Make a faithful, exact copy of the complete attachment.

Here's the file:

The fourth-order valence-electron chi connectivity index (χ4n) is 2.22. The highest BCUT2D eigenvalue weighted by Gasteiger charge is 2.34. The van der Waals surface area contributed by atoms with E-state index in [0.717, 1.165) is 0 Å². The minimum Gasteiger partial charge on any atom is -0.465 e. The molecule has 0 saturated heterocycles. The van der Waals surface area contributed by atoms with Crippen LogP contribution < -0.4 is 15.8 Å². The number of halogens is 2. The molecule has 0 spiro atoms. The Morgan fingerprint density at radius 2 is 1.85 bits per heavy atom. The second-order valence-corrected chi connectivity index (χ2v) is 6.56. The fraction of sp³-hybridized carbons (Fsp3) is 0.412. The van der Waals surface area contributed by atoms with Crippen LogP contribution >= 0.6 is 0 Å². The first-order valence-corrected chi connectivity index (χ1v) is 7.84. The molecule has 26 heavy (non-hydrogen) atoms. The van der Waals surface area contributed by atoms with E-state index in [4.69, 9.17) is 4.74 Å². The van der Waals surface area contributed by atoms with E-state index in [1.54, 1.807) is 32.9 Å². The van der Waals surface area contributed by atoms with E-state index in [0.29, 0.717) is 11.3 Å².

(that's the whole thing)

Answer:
The fourth-order valence-electron chi connectivity index (χ4n) is 2.22. The highest BCUT2D eigenvalue weighted by Gasteiger charge is 2.34. The van der Waals surface area contributed by atoms with E-state index in [0.717, 1.165) is 0 Å². The minimum Gasteiger partial charge on any atom is -0.465 e. The molecule has 0 saturated heterocycles. The van der Waals surface area contributed by atoms with Crippen LogP contribution < -0.4 is 15.8 Å². The number of halogens is 2. The molecule has 0 spiro atoms. The Morgan fingerprint density at radius 2 is 1.85 bits per heavy atom. The second-order valence-corrected chi connectivity index (χ2v) is 6.56. The fraction of sp³-hybridized carbons (Fsp3) is 0.412. The van der Waals surface area contributed by atoms with Crippen LogP contribution >= 0.6 is 0 Å². The first-order valence-corrected chi connectivity index (χ1v) is 7.84. The molecule has 26 heavy (non-hydrogen) atoms. The van der Waals surface area contributed by atoms with E-state index in [4.69, 9.17) is 4.74 Å². The van der Waals surface area contributed by atoms with E-state index in [1.54, 1.807) is 32.9 Å². The van der Waals surface area contributed by atoms with E-state index in [0.29, 0.717) is 11.3 Å².